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First Stirrings

Retired, but not tired

Surrinder Lal Kapur lived a full and interesting life as a civil servant, and he continues to do so even years after retirement

IT was sometime in the summer of 1985. Surrinder Lal Kapur, the 1960-batch IAS officer, the then Financial Commissioner (Taxation) in his home state, Punjab, was in Srinagar to participate in a meeting of sales tax and excise officers of the northern zone. He was introduced to a young IAS from Jammu & Kashmir, Sham Singh Kapur. Sham was Commissioner (Excise and Taxation) in Srinagar. He had mongoloid features and reminded Lal of somebody in Spiti, a sub-division in Punjab then (now it is part of Himachal Pradesh), where he had served as Sub Divisional Magistrate (SDM) for close to two years in 1963-64.

“Are you Dharampal’s son?” he asked the young civil servant. Dharampal (a name he used before people from outside Lahaul-Spiti. Locally, he was known as Rigzin Chewang) was an employee in the SDM’s office during Lal’s posting in Spiti. When the latter replied in the affirmative, Lal was even more flummoxed. “How come your surname is Kapur?” he enquired. Sham’s reply was an extremely pleasant surprise for him. “My father adopted the name of an SDM who did some very good work in our sub-division.” Sham Singh Kapur, whose family had probably migrated from Pakistan during Partition, retired in April 2011 as Chief Secretary of Jammu & Kashmir.

During his nearly two-year-long tenure in Spiti, which was his second posting as SDM (he cut his teeth in Pathankot in 1962), Lal claims to have done some innovative work in the sub-division. He says he persuaded the government to open a boarding school in Manali for children of Spiti because the sub-division lacked good schools. “Schools in those days had 30 to 40 students and would run with a single teacher,” he recollects. Lal says he even forced the doctor of a local dispensary to return to Spiti from Kullu. “The doctor would play cards the whole day in a club in Kullu. I threatened him with arrest if he did not report to his place of duty,” he reminisces.

Lal hit newspaper headlines in July 1988 after an inebriated KPS Gill, the then Director-General of Police (DGP) of Punjab, misbehaved with IAS officer Rupan Deol Bajaj at a party at his residence

Lal also served as Deputy Commissioner, Patiala, Joint Commissioner (Excise), Director (Public Relations) and Secretary to the Punjab Governor, late Dharma Vira. Before shifting to the Centre on deputation in 1979, he also worked as Secretary (Industries and Public Relations) and Commissioner (Excise and Taxation), Patiala. He went back to Punjab in 1985.

During his stint as DC, Patiala, Lal helped people in Samana, a town in the district, to set up a private college. The college organised a special function last year to honour him.

Lal hit newspaper headlines in July 1988 after an inebriated KPS Gill, the then Director-General of Police (DGP) of Punjab, misbehaved with IAS officer Rupan Deol Bajaj at a party at his residence. Lal and his wife were prosecution witnesses in the case, which resulted in Gill’s conviction 17 years later. Lal, then Financial Commissioner (Home), had submitted a report on the incident to the then Governor, Siddhartha Shankar Ray. Since the incident took place in the lawns of his official bungalow in Chandigarh, Lal apologised to Deol twice. The latter, along with her husband BR Bajaj (also an IAS officer), still filed a case against Gill.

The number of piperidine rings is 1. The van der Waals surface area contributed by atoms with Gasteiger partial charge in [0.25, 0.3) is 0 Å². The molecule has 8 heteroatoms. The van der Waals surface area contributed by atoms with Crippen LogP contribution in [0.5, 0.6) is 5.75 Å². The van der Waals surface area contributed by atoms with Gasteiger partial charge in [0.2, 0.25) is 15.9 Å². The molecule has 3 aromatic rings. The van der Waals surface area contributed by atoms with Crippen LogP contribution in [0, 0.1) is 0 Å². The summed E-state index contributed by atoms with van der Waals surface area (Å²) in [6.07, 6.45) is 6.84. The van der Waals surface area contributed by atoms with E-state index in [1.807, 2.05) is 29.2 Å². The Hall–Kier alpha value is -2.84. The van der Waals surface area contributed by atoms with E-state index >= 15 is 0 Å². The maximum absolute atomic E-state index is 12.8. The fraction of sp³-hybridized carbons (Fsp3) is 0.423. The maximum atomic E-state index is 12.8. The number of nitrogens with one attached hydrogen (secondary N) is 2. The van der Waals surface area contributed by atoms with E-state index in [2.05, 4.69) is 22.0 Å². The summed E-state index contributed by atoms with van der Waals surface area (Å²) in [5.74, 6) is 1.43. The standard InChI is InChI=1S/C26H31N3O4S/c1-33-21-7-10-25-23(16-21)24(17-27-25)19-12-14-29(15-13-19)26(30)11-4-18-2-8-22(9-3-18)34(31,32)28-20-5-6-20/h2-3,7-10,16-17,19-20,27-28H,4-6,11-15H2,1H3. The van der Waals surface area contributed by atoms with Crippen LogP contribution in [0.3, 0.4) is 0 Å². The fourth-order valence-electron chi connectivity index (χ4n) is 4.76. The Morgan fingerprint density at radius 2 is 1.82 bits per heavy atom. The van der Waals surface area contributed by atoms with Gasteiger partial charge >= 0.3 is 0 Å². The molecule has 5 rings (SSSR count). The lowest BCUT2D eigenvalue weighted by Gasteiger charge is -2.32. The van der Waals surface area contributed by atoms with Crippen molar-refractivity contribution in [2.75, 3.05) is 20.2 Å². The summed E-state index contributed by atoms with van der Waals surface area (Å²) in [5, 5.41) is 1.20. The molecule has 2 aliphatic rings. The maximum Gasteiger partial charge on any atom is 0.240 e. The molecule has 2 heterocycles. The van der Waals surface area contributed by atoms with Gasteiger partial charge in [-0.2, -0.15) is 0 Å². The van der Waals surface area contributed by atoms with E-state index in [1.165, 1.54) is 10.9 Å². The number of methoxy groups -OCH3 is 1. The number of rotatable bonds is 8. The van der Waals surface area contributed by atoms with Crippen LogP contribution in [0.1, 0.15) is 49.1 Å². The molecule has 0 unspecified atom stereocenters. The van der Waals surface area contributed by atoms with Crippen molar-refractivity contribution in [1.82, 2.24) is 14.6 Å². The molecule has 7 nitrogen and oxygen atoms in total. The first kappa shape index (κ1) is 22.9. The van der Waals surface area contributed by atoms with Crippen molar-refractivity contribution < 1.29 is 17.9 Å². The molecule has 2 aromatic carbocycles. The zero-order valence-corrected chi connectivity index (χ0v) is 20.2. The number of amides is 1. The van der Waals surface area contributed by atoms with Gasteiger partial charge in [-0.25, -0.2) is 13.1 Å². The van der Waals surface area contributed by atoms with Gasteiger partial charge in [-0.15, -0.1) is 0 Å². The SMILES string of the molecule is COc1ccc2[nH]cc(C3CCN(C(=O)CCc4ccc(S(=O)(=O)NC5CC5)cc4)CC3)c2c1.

The ‘unfortunate’ incident hogged the media headlines for several years. So much so that when Lal was working with the United Nations Industrial Development Organisation (UNIDO) and was in Lagos, Nigeria, a Sindhi couple, who hosted a dinner for him, showed him a copy of India Today magazine and enquired, “Are you the same SL Kapur?”

Lal served as the Home Secretary of Punjab till 1991, when the state was reeling under terrorism and was under President’s Rule. In 1990, during a profiling exercise of terrorists, he discovered that 90 per cent of the terrorists were from Patti region of Tarn Taran district. “I visited Sur Singh, a village a dreaded terrorist came from. The terrorist’s father begged me to protect his other son from going astray and joining his brother,” he remembers. The unusual request gave him an idea: why not provide employment to youth whose elder brothers had taken up the gun and thus finish off terrorists’ nursery? He bounced the idea off the then Governor, NK Mukherjee, but the latter was not receptive. When Mukherjee was replaced by Virendra Verma, Lal revived the proposal. Verma, for a change, gave him the goahead.

Lal says he decided to train youth by forming a task force under a retired major general as commandant. He found space in Kapurthala for the training institute. According to him, the task force trained tens of thousands of youth for employment in the army and paramilitary. It also imparted skills to youth for other jobs.

In 1991, Lal came to Delhi on deputation. In 1995, the sexagenarian retired as Secretary (Small Scale Industry and Food Processing). In the same year, he was appointed member of the Board for Industrial and Financial Reconstruction (BIFR), an agency under the Union Finance Ministry. He demitted the agency four years later.

In 2005, he became a Director on the Yes Bank board. Three years later he got promoted to the Chairman’s post and played a role in the dispute between bank promoters Rana Kapur and sister-in-law Madhu Kapur. He retired from the private sector bank in 2013, marking his third superannuation from nine-to-five jobs.

But has Lal really retired? The man from Jalandhar claims he continues to chair Yes Bank Foundation.

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